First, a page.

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Training & Diet for Motocross

by
author image Ryan Mess
Ryan Mess earned a Bachelor of Arts in communications from Cal Poly SLO, where he played rugby. His fitness expertise bloomed during his college and semi-pro rugby career. And since then, he has been training everyone from youth to professional athletes to grandparents in all things fitness and health while still competing.
Training & Diet for Motocross
Train to be the champ. Photo Credit Stockbyte/Stockbyte/Getty Images

Nutrition always takes first priority, followed by understanding a workout blueprint. Depending on your training regimen, you will need more carbohydrate intake than the average healthy eater because of the demands of your sport. High protein, high fat and good quality carbohydrates at precise times are needed. As a sample of motocross demands, the winning time at Washougal National in 2013 was 36:49.329. Such a race consists of strength endurance, handling your bike like a toy for almost 40 minutes straight, cardio-respiratory conditioning, or metabolic conditioning, and balance, so your training must fulfill those needs.

Nutrition and Commitment

Like a sprinter's, your body weight is extremely important, and the lighter you are with maximal strength, the better you race. Eat most of your carbohydrates near your workout and riding times so that the glucose – the sugar that carbohydrates break down into in the blood – is used for your muscles, not for fat storage. There is never a one-size-fits-all nutrition plan, but a basic plan for athletes would be taking in 30 to 50 grams of protein every three waking hours, roughly the same amount in grams of fat, and equal or less total grams of carbohydrates.

Specific Foods

White rice, sweet potatoes, vegetables and little fruit should make up your carbs. Never eat wheat products, whole grains, corn, soy, or added sugar because these inflammatory foods are the enemy of an athlete. Your protein should be from beef, elk, bison, pork, chicken, turkey, duck, omega-3 eggs and wild caught fish. Your fats should come from butter, coconut, avocado and nuts. Carbohydrates cause insulin secretion which drives fat accumulation. Therefore, if you gain weight, reduce your carbohydrate intake.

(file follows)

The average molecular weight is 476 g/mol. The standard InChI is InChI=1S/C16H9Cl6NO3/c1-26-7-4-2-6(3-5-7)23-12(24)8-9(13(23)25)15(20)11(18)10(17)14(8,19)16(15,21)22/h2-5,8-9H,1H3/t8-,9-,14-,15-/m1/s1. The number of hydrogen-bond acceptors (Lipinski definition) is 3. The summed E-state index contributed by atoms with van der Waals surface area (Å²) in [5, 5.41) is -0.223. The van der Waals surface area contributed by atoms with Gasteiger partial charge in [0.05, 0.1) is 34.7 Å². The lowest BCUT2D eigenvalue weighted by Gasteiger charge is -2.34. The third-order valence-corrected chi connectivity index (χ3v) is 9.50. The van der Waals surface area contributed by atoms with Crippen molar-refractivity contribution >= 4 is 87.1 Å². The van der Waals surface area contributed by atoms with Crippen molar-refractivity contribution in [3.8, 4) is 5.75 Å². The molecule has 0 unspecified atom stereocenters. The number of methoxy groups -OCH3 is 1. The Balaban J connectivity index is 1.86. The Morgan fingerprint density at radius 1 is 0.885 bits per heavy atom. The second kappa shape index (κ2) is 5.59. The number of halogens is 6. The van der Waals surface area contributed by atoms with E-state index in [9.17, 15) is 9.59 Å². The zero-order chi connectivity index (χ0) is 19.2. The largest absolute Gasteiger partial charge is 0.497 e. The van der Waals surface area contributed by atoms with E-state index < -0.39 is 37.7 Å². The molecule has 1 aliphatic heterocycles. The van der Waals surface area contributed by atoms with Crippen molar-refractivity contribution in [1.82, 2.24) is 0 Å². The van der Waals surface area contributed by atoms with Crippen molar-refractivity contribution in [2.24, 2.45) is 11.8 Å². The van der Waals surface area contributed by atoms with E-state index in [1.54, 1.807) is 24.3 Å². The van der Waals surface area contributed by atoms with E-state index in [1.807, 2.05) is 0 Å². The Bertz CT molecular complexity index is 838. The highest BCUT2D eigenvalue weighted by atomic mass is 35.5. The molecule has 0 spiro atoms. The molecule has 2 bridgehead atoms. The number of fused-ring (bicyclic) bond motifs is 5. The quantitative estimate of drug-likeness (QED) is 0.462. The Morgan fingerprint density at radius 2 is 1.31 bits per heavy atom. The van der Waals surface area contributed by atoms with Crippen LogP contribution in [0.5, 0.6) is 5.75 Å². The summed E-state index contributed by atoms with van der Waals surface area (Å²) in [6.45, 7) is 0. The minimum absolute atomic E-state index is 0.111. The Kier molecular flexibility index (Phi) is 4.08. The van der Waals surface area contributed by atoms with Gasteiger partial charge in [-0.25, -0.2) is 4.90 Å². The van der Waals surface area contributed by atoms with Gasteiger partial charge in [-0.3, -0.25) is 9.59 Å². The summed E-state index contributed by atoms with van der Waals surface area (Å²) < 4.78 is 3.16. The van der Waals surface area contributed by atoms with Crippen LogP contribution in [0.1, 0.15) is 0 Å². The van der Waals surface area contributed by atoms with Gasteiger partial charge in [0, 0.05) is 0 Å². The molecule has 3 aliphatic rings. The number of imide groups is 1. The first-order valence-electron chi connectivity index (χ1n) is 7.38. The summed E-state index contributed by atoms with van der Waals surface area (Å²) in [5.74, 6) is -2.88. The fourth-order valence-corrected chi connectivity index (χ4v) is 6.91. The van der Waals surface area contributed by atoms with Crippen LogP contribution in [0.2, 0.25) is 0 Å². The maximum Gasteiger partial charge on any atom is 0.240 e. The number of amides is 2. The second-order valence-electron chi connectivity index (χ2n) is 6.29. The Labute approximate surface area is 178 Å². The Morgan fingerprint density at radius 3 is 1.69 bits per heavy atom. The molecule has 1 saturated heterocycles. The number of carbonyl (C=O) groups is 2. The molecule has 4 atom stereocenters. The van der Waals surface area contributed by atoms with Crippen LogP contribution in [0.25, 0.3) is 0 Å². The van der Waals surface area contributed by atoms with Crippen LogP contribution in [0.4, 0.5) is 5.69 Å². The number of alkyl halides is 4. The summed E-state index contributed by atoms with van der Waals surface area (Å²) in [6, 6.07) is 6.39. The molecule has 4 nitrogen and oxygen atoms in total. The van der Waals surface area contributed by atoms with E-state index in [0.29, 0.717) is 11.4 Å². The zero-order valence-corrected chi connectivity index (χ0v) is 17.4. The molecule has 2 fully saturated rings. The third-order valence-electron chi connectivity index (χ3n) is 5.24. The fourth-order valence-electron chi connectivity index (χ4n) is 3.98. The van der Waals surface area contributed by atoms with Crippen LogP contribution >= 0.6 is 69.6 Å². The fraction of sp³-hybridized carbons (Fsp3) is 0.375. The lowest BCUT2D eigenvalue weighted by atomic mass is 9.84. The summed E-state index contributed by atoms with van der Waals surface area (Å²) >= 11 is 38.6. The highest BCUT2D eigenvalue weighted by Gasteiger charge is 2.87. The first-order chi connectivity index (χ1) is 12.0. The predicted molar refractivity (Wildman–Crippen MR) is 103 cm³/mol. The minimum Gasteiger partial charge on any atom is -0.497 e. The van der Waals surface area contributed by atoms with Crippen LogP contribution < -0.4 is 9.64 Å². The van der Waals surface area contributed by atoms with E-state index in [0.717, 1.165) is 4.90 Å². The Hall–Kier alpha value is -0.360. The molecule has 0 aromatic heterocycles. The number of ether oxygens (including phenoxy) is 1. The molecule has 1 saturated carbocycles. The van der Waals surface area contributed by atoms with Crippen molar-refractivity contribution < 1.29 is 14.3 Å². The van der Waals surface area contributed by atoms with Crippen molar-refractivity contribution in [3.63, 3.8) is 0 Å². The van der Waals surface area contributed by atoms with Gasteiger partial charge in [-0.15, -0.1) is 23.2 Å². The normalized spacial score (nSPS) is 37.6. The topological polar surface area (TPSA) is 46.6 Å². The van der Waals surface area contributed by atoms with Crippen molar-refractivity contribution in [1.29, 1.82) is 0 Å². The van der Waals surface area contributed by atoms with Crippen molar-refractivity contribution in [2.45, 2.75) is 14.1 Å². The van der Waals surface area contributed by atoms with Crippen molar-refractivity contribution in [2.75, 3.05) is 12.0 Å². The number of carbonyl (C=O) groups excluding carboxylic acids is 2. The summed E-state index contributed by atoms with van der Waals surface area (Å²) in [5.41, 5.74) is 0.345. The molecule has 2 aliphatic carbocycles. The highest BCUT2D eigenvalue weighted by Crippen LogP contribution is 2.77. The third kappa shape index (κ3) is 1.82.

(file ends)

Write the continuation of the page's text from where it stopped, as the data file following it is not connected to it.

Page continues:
Muscles Specific to Motocross

Often the biggest factor in your success is your ability to handle forearm pump. Constant throttle, breaking, shifting and controlling your bike through turbulence tests your grip strength and endurance. So, your training should involve a lot of pullups, heavy deadlifts, kettlebells, farmers carries, dumbbells and time tests in grip strength. Your core and balance is of utmost importance, and to be strong and reactive for the entire race you must also do heavy squats, and workouts that target your abs and obliques, as well as back extensions and good mornings, Olympic style weightlifting, lunges and box jumps. Constantly vary these movements and train at least three days per week.

Workout Blueprints

The days of separating cardio and weightlifting are over. In a sport such as motocross where the tracks are different each weekend and the dirt feels different each day, a planned, stiff, isolated exercise routine is the enemy. There is absolutely no better way to prepare for the demands of the dirt than to mix sprinting, jumping, gymnastics and weightlifting into one short maximum effort workout that replicates the time domains of a race. Mix up your workouts between three to six minute barn burners and 20 to 30 minute interval sessions.

Sample Training

A sample of the barn burner could be five rounds of 20 pullups, 20 box jumps, and 10 burpees for time. An interval, longer duration workout could be four heavy deadlifts and 10 toes-to-bar every minute for 15 minutes followed immediately by eight walking lunges holding heavy dumbbells and six barbell push press every minute for another 15 minutes. This type of interval, maximum exertion training with constantly varying movements will build your strength endurance, metabolic conditioning, balance and agility.

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